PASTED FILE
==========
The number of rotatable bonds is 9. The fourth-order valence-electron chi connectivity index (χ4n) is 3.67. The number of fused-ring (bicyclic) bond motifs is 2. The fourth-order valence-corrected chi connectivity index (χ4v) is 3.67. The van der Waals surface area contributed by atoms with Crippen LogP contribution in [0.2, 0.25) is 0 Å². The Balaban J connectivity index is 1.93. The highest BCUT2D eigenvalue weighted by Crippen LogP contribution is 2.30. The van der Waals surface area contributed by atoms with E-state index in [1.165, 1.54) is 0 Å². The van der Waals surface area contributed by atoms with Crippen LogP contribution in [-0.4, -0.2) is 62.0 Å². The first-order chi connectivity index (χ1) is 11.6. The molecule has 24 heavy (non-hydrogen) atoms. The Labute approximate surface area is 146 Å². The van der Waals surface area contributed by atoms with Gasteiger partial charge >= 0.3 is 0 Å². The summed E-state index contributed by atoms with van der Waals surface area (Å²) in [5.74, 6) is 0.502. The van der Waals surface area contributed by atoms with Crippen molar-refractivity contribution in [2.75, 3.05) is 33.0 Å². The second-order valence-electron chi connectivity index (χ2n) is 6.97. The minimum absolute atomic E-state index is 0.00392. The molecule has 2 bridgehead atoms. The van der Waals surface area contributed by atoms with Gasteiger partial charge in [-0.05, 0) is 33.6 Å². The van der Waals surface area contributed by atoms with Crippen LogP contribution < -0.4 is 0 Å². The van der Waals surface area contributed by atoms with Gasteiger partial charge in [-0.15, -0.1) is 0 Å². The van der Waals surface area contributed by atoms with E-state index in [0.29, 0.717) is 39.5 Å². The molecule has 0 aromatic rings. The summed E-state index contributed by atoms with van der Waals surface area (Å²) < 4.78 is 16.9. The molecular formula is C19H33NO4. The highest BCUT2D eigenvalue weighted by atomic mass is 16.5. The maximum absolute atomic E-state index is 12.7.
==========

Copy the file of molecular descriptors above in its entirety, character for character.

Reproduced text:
The number of rotatable bonds is 9. The fourth-order valence-electron chi connectivity index (χ4n) is 3.67. The number of fused-ring (bicyclic) bond motifs is 2. The fourth-order valence-corrected chi connectivity index (χ4v) is 3.67. The van der Waals surface area contributed by atoms with Crippen LogP contribution in [0.2, 0.25) is 0 Å². The Balaban J connectivity index is 1.93. The highest BCUT2D eigenvalue weighted by Crippen LogP contribution is 2.30. The van der Waals surface area contributed by atoms with E-state index in [1.165, 1.54) is 0 Å². The van der Waals surface area contributed by atoms with Crippen LogP contribution in [-0.4, -0.2) is 62.0 Å². The first-order chi connectivity index (χ1) is 11.6. The molecule has 24 heavy (non-hydrogen) atoms. The Labute approximate surface area is 146 Å². The van der Waals surface area contributed by atoms with Gasteiger partial charge >= 0.3 is 0 Å². The summed E-state index contributed by atoms with van der Waals surface area (Å²) in [5.74, 6) is 0.502. The van der Waals surface area contributed by atoms with Crippen molar-refractivity contribution in [2.75, 3.05) is 33.0 Å². The second-order valence-electron chi connectivity index (χ2n) is 6.97. The minimum absolute atomic E-state index is 0.00392. The molecule has 2 bridgehead atoms. The van der Waals surface area contributed by atoms with Gasteiger partial charge in [-0.05, 0) is 33.6 Å². The van der Waals surface area contributed by atoms with Crippen LogP contribution < -0.4 is 0 Å². The van der Waals surface area contributed by atoms with Gasteiger partial charge in [-0.15, -0.1) is 0 Å². The van der Waals surface area contributed by atoms with E-state index in [0.29, 0.717) is 39.5 Å². The molecule has 0 aromatic rings. The summed E-state index contributed by atoms with van der Waals surface area (Å²) < 4.78 is 16.9. The molecular formula is C19H33NO4. The highest BCUT2D eigenvalue weighted by atomic mass is 16.5. The maximum absolute atomic E-state index is 12.7.